Final assembly was a little nerve racking as I'd got to persuade the axles through two sets of wheels and also ensure that the extended axles were equally centred. I'd already cut some slightly longer axles than originally fitted on the first test runs. First I pressed one wheel onto the axle allowing about a millimetre to protrude at the back of the wheel. This was then located between the two frames and the axle gently pushed through the opposite bearing hole. The second wheel was then very carefully pushed onto the axle using a thin flat file pressing down onto the axle hole. Once this wheel was on I turned the chassis over and pressed the axle right through the wheel, simultaneously gauging the wheels with the SSMRS back to back gauge.
Once I'd satisfied myself that there was an equal overlap of the axle on each side I repeated the process for the other two wheels. The outside cranks were gently pressed onto a spare axle to open the holes up slightly. I then pressed them onto the extended axles positioning them approximately at 90 degrees to each other. A quick test on the layout confirmed there were no problems negotiating the track.
The coupling rods were fitted next with small brass washers between the plastic cranks and the rods to allow a little more flexibility, and also in case the rods should catch on the cranks. The crankpin locknuts were screwed on - I don't fit Alan's bushes as I find my chassis run better with lots of slop in the holes. After a little adjustment of one of the cranks the chassis ran smoothly. Inevitably on of the nuts came off on the layout and I had to search for it in the ballast! Holding my breath I soldered the nuts to the crankpin and gently filed the ends flat.
So that's it a rolling chassis which just awaits pickup wires and, of course, the boiler and cab. The chassis is full of mistakes and is seriously under-detailed but on the layout I doubt I'll notice the absence of rivet heads or the slight discrepancies caused by the need to modify certain dimensions to accommodate 3 feet radius curves. I suspect the buffer height is about 1mm too high but all my locomotives display variations.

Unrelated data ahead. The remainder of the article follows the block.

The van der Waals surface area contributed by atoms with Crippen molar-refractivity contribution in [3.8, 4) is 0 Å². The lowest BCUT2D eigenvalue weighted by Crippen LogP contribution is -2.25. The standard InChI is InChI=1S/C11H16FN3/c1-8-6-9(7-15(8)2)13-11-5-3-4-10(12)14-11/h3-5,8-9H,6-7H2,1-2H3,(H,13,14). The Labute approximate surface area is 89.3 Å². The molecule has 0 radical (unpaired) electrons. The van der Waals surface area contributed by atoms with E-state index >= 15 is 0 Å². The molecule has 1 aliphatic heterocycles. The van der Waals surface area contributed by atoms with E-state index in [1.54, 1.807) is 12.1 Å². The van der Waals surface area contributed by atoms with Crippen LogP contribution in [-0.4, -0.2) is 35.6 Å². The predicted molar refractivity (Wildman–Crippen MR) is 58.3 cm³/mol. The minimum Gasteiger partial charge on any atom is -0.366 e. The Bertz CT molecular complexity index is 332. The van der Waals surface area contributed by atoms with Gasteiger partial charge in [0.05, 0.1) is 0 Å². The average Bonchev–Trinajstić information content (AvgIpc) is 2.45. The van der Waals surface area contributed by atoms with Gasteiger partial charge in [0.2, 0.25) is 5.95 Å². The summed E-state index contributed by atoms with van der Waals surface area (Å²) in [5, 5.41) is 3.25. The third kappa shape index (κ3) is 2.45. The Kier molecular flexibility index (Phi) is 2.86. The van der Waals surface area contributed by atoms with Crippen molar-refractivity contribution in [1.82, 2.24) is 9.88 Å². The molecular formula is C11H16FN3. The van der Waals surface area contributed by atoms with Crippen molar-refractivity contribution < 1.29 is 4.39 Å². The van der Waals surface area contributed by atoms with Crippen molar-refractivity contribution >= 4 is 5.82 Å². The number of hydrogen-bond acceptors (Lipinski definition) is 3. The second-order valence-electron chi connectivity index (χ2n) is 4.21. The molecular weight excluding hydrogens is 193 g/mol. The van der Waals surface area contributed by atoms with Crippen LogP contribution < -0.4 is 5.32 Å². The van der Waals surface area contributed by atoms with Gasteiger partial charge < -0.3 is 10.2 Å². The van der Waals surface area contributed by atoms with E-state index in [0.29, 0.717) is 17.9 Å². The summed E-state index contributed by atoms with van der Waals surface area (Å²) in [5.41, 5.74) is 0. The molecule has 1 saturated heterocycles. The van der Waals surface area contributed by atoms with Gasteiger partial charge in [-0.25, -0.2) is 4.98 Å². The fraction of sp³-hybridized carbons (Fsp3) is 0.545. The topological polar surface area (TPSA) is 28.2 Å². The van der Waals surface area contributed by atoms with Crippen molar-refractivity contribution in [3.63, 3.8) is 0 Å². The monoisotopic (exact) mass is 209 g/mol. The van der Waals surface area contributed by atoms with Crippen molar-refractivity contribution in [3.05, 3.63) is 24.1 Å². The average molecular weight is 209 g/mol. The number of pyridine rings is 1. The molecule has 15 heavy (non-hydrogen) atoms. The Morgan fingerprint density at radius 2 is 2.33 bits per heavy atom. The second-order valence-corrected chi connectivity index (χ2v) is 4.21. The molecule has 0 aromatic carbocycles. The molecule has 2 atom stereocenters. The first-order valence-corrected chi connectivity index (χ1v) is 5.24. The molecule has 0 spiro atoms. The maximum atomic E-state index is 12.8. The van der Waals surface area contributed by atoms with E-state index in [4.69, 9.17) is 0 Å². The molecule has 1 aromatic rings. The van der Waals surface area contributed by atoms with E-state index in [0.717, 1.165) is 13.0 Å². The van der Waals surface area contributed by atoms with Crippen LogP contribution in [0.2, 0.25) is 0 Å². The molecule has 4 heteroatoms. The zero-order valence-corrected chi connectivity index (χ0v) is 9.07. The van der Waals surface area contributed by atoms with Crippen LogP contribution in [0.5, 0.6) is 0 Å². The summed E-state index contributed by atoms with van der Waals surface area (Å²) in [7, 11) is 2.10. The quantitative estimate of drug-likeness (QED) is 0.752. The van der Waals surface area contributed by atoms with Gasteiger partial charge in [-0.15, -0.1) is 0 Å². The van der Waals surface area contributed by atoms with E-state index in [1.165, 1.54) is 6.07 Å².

The boiler and firebox from copper tube
Much thought has gone into the problem of how to build the boiler with its round top firebox. Original thoughts centred around using some plastic plumbing pipe which I'd used for my 0-4-4T. However, on the 0-4-4T the lower part of the firebox isn't visible whilst it obviously is on the Kirtley. Some horrendously difficult ideas occurred but none seemed likely to produce a completely smooth boiler to firebox transition. In the end I pulled out a length of copper central heating pipe which the fitter installing our new system had left with the words, "Some people use these for model engine boilers."
My method for producing the boiler was extremely simple and took less than a quarter of an hour. To ensure a perfectly square end I wrapped a self adhesive address label around the tube and cut to the edge with a small hacksaw. After removing the label I marked the position for the front of the firebox in a few places around the tube and stuck another label with its edge against these marks. I measured the circumference of the pipe using a piece of paper wrapped around it tightly and using this distance marked the two points directly opposite each other on the circumference to show how far I needed to cut the pipe. Once this cut had been made I marked the longitudinal midpoint of the cut line. A cut was then made lengthwise down the tube.